Following its first report in 2015, CICOPA has released its second global biannual report on industrial and service co-operatives (2015-2016). Based on a new methodology that combines qualitative and quantitative surveys with strengthened internal desk research, it aims to pursue and improve reporting of the evolution of its network, which dates back to 2004, and to draw an overall picture of the worldwide movement in this sector.
The report provides the main statistics from the sector today, both within the CICOPA network and beyond, and delves into the entrepreneurial development trends observed within the network over the last two years. It also looks at youth co-operative entrepreneurship and the involvement of CICOPA industrial and service co-operatives in the green economy, reporting some experiences in these fields. And it reports on the main challenges and opportunities faced by co-operatives within the CICOPA network as well as the most crucial policy issues reported by members at the national level, alongside those dealt with by CICOPA itself at international level.
Starting from the dataset used for "Cooperatives and Employment: Second Employment Report" (September 2017), the report estimates that there are, worldwide and beyond the CICOPA network, 377,984 co-operatives in the industrial and service sectors providing almost 20 million jobs. The estimated number of co-operatives in the CICOPA network is 65,000 providing four million jobs. These figures suggest that there is still a long way to go for CICOPA to enhance its network at global level.
As far as quantitative information on the CICOPA network is concerned, the number of co-operatives analysed for this report represents about 82% of the total number of co-operatives represented by CICOPA. Worker co-operatives make up the greatest proportion of these (74%). Social co-operatives and producers’ co-operatives make up respectively 17% and 1%. It seems very important to try to further understand the producers’ co-operative model, still so little present in the CICOPA network. This is particularly important now, when new forms of work and employment have multiplied, mainly through online platforms, and a co-operative response is urgently needed.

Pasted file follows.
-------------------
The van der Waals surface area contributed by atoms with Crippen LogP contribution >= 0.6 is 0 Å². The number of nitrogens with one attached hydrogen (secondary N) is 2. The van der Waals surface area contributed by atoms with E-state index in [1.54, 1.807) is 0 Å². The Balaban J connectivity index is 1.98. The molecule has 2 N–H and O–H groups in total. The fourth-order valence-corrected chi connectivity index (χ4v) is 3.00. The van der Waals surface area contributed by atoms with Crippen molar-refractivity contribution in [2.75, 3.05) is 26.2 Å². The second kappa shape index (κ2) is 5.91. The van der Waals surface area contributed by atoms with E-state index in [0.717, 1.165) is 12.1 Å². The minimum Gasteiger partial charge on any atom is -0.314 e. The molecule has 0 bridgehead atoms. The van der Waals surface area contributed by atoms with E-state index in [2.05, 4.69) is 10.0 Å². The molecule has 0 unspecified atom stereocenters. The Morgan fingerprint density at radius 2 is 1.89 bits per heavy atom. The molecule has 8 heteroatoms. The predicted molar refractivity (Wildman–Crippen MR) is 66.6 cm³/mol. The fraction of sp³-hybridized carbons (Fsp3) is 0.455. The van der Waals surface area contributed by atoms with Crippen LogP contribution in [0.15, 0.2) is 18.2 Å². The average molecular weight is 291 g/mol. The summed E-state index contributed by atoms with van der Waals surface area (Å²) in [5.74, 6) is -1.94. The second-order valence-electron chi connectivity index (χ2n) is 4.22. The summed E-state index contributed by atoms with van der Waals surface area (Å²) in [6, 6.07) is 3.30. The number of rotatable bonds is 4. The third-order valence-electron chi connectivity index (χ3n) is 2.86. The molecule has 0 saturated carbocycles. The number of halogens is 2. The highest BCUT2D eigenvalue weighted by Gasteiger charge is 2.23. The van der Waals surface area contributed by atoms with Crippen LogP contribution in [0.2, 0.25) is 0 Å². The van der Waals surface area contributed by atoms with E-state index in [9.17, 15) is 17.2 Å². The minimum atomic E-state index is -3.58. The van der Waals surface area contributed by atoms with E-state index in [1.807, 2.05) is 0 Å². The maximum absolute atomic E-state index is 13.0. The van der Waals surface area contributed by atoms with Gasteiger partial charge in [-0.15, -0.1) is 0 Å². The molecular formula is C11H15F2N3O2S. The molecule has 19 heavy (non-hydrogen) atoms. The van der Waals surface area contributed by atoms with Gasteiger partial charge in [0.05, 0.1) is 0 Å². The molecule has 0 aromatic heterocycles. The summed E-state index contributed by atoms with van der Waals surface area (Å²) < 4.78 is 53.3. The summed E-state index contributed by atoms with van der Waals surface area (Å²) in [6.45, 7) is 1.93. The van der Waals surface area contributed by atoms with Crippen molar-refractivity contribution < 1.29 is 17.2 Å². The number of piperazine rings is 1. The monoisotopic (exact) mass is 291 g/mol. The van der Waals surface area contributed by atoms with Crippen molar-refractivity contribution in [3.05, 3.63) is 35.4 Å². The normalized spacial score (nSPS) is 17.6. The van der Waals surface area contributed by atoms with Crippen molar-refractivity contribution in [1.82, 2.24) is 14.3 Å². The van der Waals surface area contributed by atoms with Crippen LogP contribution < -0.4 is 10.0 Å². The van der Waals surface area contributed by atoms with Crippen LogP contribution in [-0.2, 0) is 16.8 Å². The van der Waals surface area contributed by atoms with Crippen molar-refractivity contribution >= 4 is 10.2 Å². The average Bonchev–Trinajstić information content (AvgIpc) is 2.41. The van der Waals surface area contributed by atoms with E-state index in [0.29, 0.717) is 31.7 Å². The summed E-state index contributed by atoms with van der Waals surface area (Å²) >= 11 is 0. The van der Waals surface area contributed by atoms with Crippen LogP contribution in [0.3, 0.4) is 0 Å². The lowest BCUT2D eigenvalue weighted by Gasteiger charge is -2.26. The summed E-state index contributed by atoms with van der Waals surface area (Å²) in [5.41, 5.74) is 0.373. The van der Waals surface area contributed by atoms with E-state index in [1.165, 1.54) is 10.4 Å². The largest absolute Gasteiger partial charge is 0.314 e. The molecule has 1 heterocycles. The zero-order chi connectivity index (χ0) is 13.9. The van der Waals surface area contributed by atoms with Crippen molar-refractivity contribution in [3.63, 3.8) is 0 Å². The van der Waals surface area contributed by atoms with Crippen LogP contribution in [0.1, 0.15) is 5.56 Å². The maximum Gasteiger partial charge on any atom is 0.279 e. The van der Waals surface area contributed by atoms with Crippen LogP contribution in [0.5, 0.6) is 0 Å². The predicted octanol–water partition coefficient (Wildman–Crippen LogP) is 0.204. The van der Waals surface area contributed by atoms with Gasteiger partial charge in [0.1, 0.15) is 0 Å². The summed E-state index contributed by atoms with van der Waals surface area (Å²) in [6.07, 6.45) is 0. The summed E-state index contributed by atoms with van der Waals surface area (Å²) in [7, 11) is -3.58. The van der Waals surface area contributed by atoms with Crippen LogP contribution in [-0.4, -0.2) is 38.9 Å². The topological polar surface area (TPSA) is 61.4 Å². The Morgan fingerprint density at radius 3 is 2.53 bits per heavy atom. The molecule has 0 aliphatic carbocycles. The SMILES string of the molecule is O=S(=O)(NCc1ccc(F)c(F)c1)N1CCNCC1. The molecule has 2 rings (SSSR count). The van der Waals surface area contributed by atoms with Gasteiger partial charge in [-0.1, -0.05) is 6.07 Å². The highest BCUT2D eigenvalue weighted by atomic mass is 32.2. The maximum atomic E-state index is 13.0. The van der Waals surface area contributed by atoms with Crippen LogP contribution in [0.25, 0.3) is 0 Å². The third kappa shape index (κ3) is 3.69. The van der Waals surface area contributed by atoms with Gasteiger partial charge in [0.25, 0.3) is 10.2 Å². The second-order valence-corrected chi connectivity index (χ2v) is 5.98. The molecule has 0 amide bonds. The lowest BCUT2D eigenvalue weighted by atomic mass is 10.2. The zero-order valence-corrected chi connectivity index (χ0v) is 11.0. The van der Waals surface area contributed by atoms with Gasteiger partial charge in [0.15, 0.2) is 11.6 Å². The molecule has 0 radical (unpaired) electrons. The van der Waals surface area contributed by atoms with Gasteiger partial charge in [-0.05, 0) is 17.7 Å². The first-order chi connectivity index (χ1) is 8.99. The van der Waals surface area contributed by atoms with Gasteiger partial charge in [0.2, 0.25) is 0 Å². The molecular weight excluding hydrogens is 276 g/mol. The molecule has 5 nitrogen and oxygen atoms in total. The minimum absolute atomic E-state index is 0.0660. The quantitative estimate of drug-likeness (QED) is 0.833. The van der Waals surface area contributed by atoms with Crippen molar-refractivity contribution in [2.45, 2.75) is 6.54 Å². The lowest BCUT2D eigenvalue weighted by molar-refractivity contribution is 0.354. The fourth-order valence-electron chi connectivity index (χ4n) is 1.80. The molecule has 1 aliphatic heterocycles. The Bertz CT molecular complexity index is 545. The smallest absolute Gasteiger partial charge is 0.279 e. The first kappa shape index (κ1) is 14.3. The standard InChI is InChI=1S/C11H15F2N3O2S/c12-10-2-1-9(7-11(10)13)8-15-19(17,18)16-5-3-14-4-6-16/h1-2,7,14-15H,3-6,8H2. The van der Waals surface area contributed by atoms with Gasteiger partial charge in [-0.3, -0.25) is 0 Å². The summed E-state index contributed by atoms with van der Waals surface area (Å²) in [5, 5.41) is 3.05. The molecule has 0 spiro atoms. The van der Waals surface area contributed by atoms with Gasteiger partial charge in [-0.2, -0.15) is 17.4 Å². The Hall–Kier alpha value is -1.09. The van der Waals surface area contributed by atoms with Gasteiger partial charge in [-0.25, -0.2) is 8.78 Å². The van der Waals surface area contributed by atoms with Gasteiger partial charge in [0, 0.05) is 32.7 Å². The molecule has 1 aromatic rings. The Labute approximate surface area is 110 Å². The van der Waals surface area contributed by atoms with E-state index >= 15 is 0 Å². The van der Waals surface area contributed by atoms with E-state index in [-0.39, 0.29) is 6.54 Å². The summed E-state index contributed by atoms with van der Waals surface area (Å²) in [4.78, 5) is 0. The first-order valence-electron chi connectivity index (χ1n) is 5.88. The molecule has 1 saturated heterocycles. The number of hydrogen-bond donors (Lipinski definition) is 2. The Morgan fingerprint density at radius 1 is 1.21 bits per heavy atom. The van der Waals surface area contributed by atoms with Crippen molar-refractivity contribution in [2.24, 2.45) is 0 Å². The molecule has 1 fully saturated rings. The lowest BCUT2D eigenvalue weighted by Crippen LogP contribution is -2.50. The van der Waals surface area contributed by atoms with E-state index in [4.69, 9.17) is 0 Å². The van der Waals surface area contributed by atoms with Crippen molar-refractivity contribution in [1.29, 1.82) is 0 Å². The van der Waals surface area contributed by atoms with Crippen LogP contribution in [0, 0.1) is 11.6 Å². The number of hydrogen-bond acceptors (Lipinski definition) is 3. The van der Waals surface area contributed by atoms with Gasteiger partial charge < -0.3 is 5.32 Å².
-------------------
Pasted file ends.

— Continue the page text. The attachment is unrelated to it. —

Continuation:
With regard to their economic activities, CICOPA worker co-operatives are mainly active in manufacturing (22.5%), wholesale and retail trade (14.5%), and construction (10.2%), whereas the most representative activities for social co-operatives are human health and social work (46.3%), education (12.7%), and administrative and support service (9.7%).
What about the main trends in entrepreneurial development observed within the network over the last two years? Overall, the report points out positive or stable entrepreneurial trends. In particular, health and social work and service activities seem to be enjoying most growth. However, signs of economic slowdown, compared to the previous two-year period (2013-2014, were reported in South America (Argentina, Uruguay and Colombia) and Eastern Europe (Poland, Romania and Bulgaria). In Europe, the service sector is generally doing better while industry is suffering somewhat, especially manufacturing and construction.
It should be underlined that we have been observing an increasing interest within our network towards the social co-operative model, which specialises in the provision of services of general interest (such as social and environmental services, education, culture) or in the work integration of disadvantaged and marginalised workers (such as persons with disabilities, long-term unemployed, ex-prisoners, addicts). Furthermore, there seems to be an increasing interest towards new innovative sectors, such as Information and communications technology, or green economy activities. However, these promising trends are not fully reflected in the figures yet and need to be closely monitored in the next years.